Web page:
This experience raises the following concerns:

    1. Are there other member societies that could have a similar lack of controls and management policies?
    2. Are the ACHS standards sufficient for certification?
    3. Should we make annual reports mandatory? The society in question hadn’t submitted a report for at least three years. This may be an indicator of lack of administrative oversight.
    4. Is it time to do more than educate about insurance protection, auditing, incorporation, operational manuals, etc.?
    5. What are the dangers of management of honor societies within an academic institution?
    6. Should the Policy Handbook developed for the honor society in question be offered as a model to member societies?
    7. Should the model bylaws document for establishing honor societies be offered as a model to member societies?

  5. The S&D Committee examined Websites and made recommendations for change. Are there issues yet that should be addressed?

Member societies in mutually beneficial communication and community.

  1. A request for update of the Member Information Pages, Chapter Lists, and Grants Information was distributed in December in preparation for publishing the Member Directory. The following URL provides links for automatically updating the Website: http://www.achsnatl.org/services.asp.
  2. Communications about internship scholarships for ACHS student members from Washington Internship Institute (renamed from Institute for Experiential Learning), The Fund for American Studies, and The Washington Center of Internships and Academic Seminars are sent directly to chapter advisers by those organizations. Our Website describes the offerings and benefits.
  3. The June 2007 Executive Director report was posted to the Website.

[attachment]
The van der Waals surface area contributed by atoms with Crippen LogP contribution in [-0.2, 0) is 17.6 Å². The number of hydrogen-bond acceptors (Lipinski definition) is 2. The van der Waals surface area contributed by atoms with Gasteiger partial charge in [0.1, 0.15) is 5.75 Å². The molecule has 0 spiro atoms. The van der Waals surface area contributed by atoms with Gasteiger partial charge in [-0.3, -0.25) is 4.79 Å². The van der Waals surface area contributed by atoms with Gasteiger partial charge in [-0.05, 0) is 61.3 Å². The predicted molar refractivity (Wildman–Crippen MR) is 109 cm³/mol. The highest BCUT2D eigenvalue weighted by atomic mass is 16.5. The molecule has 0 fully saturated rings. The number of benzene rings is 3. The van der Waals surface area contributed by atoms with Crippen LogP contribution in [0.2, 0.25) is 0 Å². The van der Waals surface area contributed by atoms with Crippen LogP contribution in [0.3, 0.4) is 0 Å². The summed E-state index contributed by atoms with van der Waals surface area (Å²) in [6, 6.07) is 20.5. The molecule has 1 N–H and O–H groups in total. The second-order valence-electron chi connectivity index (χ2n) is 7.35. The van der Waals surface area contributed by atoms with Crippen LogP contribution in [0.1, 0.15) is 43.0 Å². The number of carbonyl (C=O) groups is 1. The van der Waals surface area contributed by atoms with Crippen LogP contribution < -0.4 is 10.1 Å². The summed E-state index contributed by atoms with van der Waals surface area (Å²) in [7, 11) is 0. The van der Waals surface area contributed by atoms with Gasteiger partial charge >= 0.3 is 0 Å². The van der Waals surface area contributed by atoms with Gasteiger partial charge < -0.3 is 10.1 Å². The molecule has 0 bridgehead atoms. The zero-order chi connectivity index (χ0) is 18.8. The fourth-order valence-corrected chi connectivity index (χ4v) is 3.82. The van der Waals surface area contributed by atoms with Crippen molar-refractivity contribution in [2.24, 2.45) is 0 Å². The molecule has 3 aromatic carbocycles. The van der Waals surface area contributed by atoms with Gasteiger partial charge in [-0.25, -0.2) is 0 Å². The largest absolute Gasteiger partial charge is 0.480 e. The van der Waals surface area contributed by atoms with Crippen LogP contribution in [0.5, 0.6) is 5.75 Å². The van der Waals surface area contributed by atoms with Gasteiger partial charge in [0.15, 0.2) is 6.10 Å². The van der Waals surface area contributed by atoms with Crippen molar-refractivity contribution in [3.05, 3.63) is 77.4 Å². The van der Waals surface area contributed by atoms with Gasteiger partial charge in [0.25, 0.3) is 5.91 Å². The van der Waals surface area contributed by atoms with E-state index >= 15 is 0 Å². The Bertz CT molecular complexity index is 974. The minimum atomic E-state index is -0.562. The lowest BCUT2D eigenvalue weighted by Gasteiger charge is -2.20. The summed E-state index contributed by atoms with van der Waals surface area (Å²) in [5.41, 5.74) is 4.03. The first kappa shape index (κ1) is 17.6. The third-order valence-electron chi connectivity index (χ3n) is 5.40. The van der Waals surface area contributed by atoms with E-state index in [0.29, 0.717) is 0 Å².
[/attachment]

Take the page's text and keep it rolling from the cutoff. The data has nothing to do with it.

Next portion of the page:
4. My e-mail Council List has been used to gather and to share information with member societies.
  5. The vendors who will exhibit at the 2008 Annual Council Meeting were offered space on the Sponsoring Vendors Web page. To date we have twelve plus the ACHS IT contractor, id2net. In the original announcement I did not specify that the free listing was for one year. I’m going to make that change, but those who did not exhibit this year will have a one-year grace period. I think that is fair because of the omission in the original listing.
  6. ACHS participated in the NCHC Conference Idea Exchange at the 2007 meeting, October 31-November 4 in Denver. I had a very good response to our information and mission.
  7. I have a conflict for the 2008 meeting so I have arranged with Alpha Lambda Delta to distribute our brochures and the new Member Directory.
  8. I continue to serve on the NCHC External Relations Committee.
  9. ACHS will exhibit with Golden Key and the National Society of Collegiate Scholars at the AACRAO Meeting in Orlando, March 24-26
  10. I have begun work on publishing the 2008-2010 version of the Member Directory.
  11. I have not yet tackles the description of ACHS in Wikipedia that needs to be edited.
  12. Our relationships with ACPA and NASPA need to be continually enhanced. As a response to our invitation to attend the Annual Meeting, we had a letter from Greg Roberts of ACPA that supported our mission but stated that he had a conflict. What other ways can we build relationships? ACHS as a member of CAS certainly keeps us in communication with both organizations.

Body of knowledge of value to the honors community and other audiences.

  1. Continuing interaction on the NCHC list serve reinforces the mutual concern for standards for honor societies. I have become the “go to” person for information about honor societies.
  2. As chair of the CAS Committee on adult program standards, I am working with a group at Penn State to develop the final draft from feedback from the peer review and the CAS Executive Committee. I anticipate that the Board will consider the standards next fall.
  3. Because of the Kappa Omicron Nu interest in monitoring student learning and development outcomes for the KON sponsored Undergraduate Research Community, I developed a self-assessment evaluation instrument from the CAS standards. Further work has involved developing a rubric for program assessment. I believe Gary White will discuss this work in one of the Breakfast Roundtables.
  4. Through my work with compliance I am aware of the questionable quality of bylaws of some of our members. I have concluded that one service that ACHS should make available, maybe at the 2008 meeting, is free consultation with a registered parliamentarian to examine governance documents. I propose employing Christine (Chili) Sanders.